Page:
experiments, instruments & measurement book

As Easy As … a Click of a Pen


by Abby Pitkowsky

As easy as… a click of a pen. By the end of my day with Deborah Grayson Riegel, that’s precisely how I felt about the role of a congregational consultant. More about the pen later.

About a week ago, in the spirit of interdepartmental collaboration, I had the pleasure to join NCCL for the day at the JCC Harrison as Deborah facilitated a full day training session for madrichim who will play a prominent role in the design of WJTLI – Westchester Jewish Teen Learning Initiative congregations, a new initiative for teens beginning this fall.  Throughout the day we revisited the concept of a “madrich”. This word is usually understood as “guide”. A madrich guides someone with the question “ma (ha)derech?”, literally, “what is the way?” In the design of WJTLI, a good madrich knows that there is not one approach or topic of learning that resonates with everyone. She will get to know her learners and help each one find the derech that suits them best at this point in their journey. This felt so similar to the role we embrace as consultants employing 21st Century Design Principles. Apparently our departments are closer in thinking than one may have presumed. 

Through Deborah’s guidance, we participated in and deconstructed several powerful learning experiences. They may have been designed with teens in mind but as I participated with my congregational learning hat on, it was clear to me that the learning was easily transferable to our work as consultants with Lomed. I’d like to share some of my important take-aways that hold value for our work in Congregational Learning:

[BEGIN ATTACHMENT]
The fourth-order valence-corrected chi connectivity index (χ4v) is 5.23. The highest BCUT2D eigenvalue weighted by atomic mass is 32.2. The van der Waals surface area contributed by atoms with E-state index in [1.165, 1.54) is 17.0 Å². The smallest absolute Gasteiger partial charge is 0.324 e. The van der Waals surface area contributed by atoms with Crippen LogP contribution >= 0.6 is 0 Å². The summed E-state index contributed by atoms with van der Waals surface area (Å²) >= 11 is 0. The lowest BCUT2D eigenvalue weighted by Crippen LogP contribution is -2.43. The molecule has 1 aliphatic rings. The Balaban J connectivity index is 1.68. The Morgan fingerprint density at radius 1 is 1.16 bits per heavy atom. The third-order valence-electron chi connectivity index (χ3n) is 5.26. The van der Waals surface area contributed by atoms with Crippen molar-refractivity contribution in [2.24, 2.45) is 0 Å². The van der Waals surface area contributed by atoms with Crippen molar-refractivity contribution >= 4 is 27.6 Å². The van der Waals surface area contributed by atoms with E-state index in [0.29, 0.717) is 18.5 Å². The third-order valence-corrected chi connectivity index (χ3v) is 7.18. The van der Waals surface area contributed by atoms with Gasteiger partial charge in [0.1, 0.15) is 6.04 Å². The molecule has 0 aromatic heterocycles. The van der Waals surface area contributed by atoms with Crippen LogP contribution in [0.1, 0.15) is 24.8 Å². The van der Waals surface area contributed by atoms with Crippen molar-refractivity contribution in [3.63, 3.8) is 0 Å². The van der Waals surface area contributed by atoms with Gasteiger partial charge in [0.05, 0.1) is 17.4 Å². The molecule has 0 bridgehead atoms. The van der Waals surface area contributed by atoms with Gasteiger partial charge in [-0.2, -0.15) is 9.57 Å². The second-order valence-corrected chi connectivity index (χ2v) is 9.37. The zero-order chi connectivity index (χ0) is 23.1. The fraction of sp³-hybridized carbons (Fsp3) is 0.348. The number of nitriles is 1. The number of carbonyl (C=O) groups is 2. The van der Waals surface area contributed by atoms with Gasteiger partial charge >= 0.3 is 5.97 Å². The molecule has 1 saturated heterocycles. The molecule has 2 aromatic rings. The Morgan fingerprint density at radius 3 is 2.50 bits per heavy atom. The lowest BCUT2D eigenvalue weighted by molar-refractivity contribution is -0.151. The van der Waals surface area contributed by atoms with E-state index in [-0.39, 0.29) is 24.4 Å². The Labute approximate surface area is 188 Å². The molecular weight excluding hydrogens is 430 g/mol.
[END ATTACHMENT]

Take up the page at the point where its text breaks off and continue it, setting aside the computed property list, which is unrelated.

Consultants should believe that their client:

o   Is naturally creative on their own. 

o   Is resourceful.

o   Is capable of moving to something better.  

Consultants should distinguish between coaching and:

o   Therapy. 

o   Problem solving 

Consultants use the art of generative coaching questions.

o   This is significantly different from other questioning processes.

o   The value of a good generative question is worth its weight in gold!

At the end of the day, Deborah gave us a custom made pen (I told you I would get back to the pen, didn’t I?). It has a rectangular window along the length of the pen.  In the window is a model of good generative question and the click of the pen changes the question. Here are the questions that appear in the pen’s window:

·         What do you want?

·         Why is that important to you?

·         What’s working?  What isn’t?

·         What’s possible?

·         What do you need to move forward?

·         What will you do next?  By when?

Working with a partner, we tried these questions on for size in relation to an area in our own lives that we want to address, such as family, community, finances, health or education. Among all the clicking, questioning and sharing, I found this to be a very valuable exercise and to gain perspective from both vantage points of consultant and client. 

As we look for opportunities for personal change and improvement during these days between Rosh Hashanah and Yom Kippur, try these questions as a tool to examine what you want to change and how you envision getting there.    

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